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Letters to a Young Manager

Rewrite Performance Reviews, #76
LTYM > Managing People -- How to Begin

Dear Adam,
So this is your first year doing performance reviews. It's hard, but worse, it doesn't drive performance and teamwork.

During one of my leadership presentations I asked the audience for a show of hands, "Who found their last performance reviews motivating?" Maybe 1 or 2 raised their hand. I tried it again at the next presentation. No hands raised. If reviews are supposed to drive better performance, we are failing miserably.

Perhaps we've lost sight of the goal, motivating performance. An antiquated process won't suffice. Even Dr. Deming, quality guru, recognized this in 1986 [1]

I know you can't change the entrenched process. But you can supplement it. Here are some suggestions:

1) Offer coaching whenever and as frequently as possible. This is Ken Blanchard (of The One Minute Manager fame) approach in Situational Leadership: the four phases of employee development: directing, coaching, supporting, delegating. [2] Coaching is the conclusion of a recent Fast Company article [5]

2) During your 1:1 meeting with your team members, help them update their resume. Yes, you read that correctly. Why? A resume talks about accomplishments and value-added; it's the right focus. This is management guru Tom Peter's recommendation [3]

3) Look at the context and ask how the data can help your team members evaluate where they are and need to be. This is Deming's approach [1]

4) Focus on collaboration and teamwork. Ask more how the team is doing, not the individual. See the Harvard Business Review article by Rock and Jones [6]

I've added some extra references and quotes below. Let me know what you think.

[1] Deming on performance reviews:
"Dr. Deming Called for the Elimination of The Annual Performance Appraisal," by John Hunter, The W. Edwards Deming Institute Blog, October 29, 2012,
"In Out of the Crisis, page 101, Dr. Deming states the following as one of the seven deadly diseases:

"Evaluation of performance, merit rating, or annual review… The idea of a merit rating is alluring. the sound of the words captivates the imagination: pay for what you get; get what you pay for; motivate people to do their best, for their own good. The effect is exactly the opposite of what the words promise."
Out of the Crisis, by W. Edwards Deming (1-Sep-1986)
What to do instead: change the context: the surrounding systems account more for performance.

[2] Ken Blanchard, Leadership and the One Minute Manager Updated Ed: Increasing Effectiveness Through Situational Leadership II, October 15, 2013

[3] Tom Peters idea that annual resume writing replace the performance review, what he called resume-ing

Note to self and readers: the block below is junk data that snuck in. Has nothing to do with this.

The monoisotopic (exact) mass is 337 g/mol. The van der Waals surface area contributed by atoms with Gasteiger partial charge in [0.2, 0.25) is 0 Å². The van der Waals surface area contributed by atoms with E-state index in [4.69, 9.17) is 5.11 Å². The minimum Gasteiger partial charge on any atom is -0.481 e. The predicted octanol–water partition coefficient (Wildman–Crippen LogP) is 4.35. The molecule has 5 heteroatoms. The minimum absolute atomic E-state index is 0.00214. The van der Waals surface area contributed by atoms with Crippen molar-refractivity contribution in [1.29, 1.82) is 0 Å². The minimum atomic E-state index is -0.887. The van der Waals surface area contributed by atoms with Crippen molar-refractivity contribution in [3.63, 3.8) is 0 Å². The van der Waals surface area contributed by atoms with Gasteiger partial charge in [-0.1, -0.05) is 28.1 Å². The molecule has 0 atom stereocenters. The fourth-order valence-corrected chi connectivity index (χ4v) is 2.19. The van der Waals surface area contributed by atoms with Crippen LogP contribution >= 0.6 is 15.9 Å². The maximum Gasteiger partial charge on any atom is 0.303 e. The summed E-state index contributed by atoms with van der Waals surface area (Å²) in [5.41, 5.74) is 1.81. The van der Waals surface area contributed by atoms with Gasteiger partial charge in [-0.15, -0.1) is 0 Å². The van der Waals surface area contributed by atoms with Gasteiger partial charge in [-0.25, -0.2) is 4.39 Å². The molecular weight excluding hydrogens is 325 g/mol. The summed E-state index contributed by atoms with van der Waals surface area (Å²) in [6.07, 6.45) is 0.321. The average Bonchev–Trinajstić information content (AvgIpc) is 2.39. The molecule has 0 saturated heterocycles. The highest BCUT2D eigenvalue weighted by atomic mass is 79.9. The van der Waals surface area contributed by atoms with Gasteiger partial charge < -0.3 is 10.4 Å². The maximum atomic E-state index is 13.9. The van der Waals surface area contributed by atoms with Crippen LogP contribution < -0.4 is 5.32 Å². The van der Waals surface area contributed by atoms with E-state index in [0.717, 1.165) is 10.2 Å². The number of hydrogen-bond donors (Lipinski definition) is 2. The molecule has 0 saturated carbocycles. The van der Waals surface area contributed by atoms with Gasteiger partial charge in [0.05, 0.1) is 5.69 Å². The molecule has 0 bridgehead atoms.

"What type of system excites both employees and leaders? The work of business guru Tom Peters suggests the ingredients of one promising approach. In discussing how bosses can get employees to grow more on the job, Peters proposes a system of "résumé-ing." In place of performance reviews, bosses should sit down with an employee once a quarter and review that employee's résumé with him or her.

The basis for the review would be the list of "résumé-ables" accomplished by that employee over the previous three months: completed projects, new contacts, client testimonials, and new skills. The beauty of this outcome-based approach is that it is a win-win situation. Employees win because they are improving their résumés and thus their long-term career prospects. Employers win because it encourages employees to start and complete "résumé-ables," which by definition bring value to the company." See Tom Peters, The Tom Peters Seminar and Tom Peters, The Circle of Innovation: You Can't Shrink Your Way to Greatness (New York: Knopf, 1997).

"A MEASURED ADVANTAGE: Creating a Smarter Company Through Employee Skill Certifications,"
By John Nicholson, October 08, 2001,

[4] See the book by an HR exec and lawyer:
Abolishing Performance Appraisals: Why They Backfire and What to Do Instead, by Tom Coens and Mary Jenkins (Author), Berrett-Koehler Publishers; 1 edition (September 9, 2002)
Excerpts are here:

[5] Also see: "Why The Annual Performance Review Is Going Extinct," Kris Duggan, Fast Company,
Regular coaching is the substitute; Cf. the Ken Blanchard approach to situational leadership!

[6] "Why More and More Companies Are Ditching Performance Ratings," by David Rock and Beth Jones, HBR,
SEPTEMBER 08, 2015,
Some quotes:
"conventional ratings systems inhibit collaboration, making a business less customer-focused and agile."
"In short, standard performance reviews, delivered once a year, are just not relevant to the ways we work anymore."
" As our forthcoming research will show, when Microsoft removed its ratings, employee collaboration skyrocketed."

[7] "Why Adobe Abolished The Annual Performance Review And You Should, Too," by Drake Baer,
Business Insider, Apr. 10, 2014,
"I would say that people should have the courage to disrupt a process that might no longer be providing the company with value."


Create the process for the goal: motivating performance

Discussion Questions:

1) What was the worst performance review experience you've had? The best?
2) In your daily work, what motivates you to learn, grow and improve?
3) Why is work different than school when it comes to grading?

For Further Reading:

See "Strengths, not Weakness," Letter #69

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